DIP switch 2 (SW2) is used to set manual shutter speeds and flickerless mode; the four switches provide 8 speed settings, from 1/50th sec to 1/10,000th sec. The first two positions on SW3 are used to set colour balance mode (auto, fluorescent, indoor & outdoor), position 3 is for gamma correction (normal 0.45/linear 1.0) and the fourth switch enables Peak White Inversion. Briefly, when PWI is switched on very bright areas of the image are displayed as black. This can be used to help overcomes exposure problems when using some types of auto-iris lens, which can react to excessive scene brightness by closing down resulting in a loss of detail in darker parts of the image.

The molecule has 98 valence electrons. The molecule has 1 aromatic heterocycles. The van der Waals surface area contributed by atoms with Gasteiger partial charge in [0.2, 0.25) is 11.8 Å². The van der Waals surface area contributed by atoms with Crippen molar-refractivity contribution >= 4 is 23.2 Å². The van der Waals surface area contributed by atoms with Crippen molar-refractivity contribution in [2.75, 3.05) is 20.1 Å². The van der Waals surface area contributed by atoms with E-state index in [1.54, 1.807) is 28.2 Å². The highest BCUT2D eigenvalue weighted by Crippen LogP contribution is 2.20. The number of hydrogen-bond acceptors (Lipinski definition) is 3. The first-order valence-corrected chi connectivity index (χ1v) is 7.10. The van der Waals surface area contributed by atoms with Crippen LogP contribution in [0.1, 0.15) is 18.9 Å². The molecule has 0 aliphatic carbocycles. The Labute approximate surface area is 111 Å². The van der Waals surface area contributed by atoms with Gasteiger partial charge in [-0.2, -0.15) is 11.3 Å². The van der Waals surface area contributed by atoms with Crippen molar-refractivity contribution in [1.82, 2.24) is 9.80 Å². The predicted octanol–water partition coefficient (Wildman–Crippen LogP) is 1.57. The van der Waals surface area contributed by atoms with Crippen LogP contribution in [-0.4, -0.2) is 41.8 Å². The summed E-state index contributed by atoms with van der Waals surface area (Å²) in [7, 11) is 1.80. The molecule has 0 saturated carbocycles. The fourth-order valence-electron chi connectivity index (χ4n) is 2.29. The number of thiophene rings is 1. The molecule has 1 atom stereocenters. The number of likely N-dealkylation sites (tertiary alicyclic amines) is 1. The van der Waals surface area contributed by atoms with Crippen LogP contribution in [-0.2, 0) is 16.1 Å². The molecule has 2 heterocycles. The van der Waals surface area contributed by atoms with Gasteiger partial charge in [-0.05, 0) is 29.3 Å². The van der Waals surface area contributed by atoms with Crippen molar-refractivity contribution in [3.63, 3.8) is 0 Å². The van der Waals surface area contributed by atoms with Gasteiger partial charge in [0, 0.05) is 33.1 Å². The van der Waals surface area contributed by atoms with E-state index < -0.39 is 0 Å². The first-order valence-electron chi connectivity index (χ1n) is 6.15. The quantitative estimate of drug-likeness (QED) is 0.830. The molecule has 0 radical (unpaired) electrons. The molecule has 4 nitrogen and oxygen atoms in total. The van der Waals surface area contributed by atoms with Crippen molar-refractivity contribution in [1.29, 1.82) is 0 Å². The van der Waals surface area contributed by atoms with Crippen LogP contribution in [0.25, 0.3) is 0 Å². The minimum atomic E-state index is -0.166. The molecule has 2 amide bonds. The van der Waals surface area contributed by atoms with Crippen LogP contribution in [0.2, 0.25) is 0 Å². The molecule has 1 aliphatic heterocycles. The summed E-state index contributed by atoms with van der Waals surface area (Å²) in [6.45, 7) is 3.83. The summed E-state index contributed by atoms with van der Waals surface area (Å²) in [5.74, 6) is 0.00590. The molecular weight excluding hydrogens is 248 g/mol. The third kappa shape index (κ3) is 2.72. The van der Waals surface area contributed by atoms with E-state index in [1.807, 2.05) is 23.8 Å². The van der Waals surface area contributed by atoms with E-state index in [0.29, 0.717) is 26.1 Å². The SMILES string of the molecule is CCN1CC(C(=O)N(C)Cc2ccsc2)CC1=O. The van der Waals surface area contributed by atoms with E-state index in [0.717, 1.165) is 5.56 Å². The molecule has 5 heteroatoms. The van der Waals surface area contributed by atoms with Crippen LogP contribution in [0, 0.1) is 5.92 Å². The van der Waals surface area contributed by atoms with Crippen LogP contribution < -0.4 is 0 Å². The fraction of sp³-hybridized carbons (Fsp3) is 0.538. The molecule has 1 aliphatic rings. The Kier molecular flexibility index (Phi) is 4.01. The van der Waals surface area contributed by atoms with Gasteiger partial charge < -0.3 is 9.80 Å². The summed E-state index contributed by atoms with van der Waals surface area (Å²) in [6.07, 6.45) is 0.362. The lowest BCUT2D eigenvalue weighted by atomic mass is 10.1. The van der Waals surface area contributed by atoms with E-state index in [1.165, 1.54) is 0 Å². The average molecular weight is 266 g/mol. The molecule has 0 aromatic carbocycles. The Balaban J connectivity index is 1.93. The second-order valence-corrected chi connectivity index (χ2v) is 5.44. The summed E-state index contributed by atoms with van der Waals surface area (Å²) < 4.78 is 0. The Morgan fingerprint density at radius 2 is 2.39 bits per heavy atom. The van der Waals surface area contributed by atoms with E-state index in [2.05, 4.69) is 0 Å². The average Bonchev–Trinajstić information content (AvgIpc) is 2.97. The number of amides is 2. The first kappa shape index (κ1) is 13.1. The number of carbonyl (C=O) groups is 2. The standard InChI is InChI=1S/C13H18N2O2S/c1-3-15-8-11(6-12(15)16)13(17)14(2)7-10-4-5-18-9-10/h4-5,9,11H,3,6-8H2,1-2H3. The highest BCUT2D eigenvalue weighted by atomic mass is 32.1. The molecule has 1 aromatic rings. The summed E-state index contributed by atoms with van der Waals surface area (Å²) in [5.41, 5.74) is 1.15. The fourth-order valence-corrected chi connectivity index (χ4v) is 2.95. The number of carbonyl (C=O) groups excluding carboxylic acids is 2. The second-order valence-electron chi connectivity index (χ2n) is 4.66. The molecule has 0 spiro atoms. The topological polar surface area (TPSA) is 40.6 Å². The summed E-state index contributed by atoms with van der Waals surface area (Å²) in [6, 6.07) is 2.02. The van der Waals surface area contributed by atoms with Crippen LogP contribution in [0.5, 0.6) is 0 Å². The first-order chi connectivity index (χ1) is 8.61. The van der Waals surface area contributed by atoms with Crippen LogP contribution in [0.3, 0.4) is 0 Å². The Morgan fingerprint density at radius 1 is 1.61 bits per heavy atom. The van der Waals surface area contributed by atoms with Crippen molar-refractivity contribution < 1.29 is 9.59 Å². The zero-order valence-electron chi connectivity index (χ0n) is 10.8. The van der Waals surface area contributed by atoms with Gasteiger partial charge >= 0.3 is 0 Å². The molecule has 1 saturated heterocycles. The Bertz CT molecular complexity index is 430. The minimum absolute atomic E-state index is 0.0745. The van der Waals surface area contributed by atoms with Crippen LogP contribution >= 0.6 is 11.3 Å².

The backside of the camera is recessed by around a centimetre. This is very neat touch as it stops the sockets and connectors protruding, reducing the overall length of the camera when it is installed and at the same time providing some protection for the connections. Two panel mounted BNC sockets carry the composite video output and an input for external synch (genlock). A separate Y/C (S-Video) socket is also provided in the shape of a standard 4-pin mini DIN connector. A two-way spring terminal carries the connections for a voltage controlled type auto iris lens and there's a recessed preset for adjusting line-level phase (when the camera is powered fro an AC source). A green LED indicator shows power on and the captive main lead emerges from a collett close to the bottom right hand corner of the back panel.